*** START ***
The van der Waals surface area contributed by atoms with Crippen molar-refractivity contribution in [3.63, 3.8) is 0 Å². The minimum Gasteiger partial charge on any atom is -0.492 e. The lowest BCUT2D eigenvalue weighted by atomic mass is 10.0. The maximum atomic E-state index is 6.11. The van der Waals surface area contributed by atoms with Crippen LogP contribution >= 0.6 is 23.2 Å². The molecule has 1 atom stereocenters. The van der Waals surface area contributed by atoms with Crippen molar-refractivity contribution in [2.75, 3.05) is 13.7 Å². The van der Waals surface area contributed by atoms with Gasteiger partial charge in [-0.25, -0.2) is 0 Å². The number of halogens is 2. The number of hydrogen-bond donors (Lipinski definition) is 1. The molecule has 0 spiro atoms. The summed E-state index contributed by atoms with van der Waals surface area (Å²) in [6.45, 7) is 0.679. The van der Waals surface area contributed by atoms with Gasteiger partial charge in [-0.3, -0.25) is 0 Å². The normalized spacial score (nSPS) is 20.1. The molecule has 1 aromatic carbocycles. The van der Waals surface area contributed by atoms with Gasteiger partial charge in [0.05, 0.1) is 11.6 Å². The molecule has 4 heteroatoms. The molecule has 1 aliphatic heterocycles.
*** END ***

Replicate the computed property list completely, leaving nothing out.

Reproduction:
The van der Waals surface area contributed by atoms with Crippen molar-refractivity contribution in [3.63, 3.8) is 0 Å². The minimum Gasteiger partial charge on any atom is -0.492 e. The lowest BCUT2D eigenvalue weighted by atomic mass is 10.0. The maximum atomic E-state index is 6.11. The van der Waals surface area contributed by atoms with Crippen LogP contribution >= 0.6 is 23.2 Å². The molecule has 1 atom stereocenters. The van der Waals surface area contributed by atoms with Crippen molar-refractivity contribution in [2.75, 3.05) is 13.7 Å². The van der Waals surface area contributed by atoms with Gasteiger partial charge in [-0.25, -0.2) is 0 Å². The number of halogens is 2. The number of hydrogen-bond donors (Lipinski definition) is 1. The molecule has 0 spiro atoms. The summed E-state index contributed by atoms with van der Waals surface area (Å²) in [6.45, 7) is 0.679. The van der Waals surface area contributed by atoms with Gasteiger partial charge in [-0.3, -0.25) is 0 Å². The normalized spacial score (nSPS) is 20.1. The molecule has 1 aromatic carbocycles. The van der Waals surface area contributed by atoms with Gasteiger partial charge in [0.05, 0.1) is 11.6 Å². The molecule has 4 heteroatoms. The molecule has 1 aliphatic heterocycles.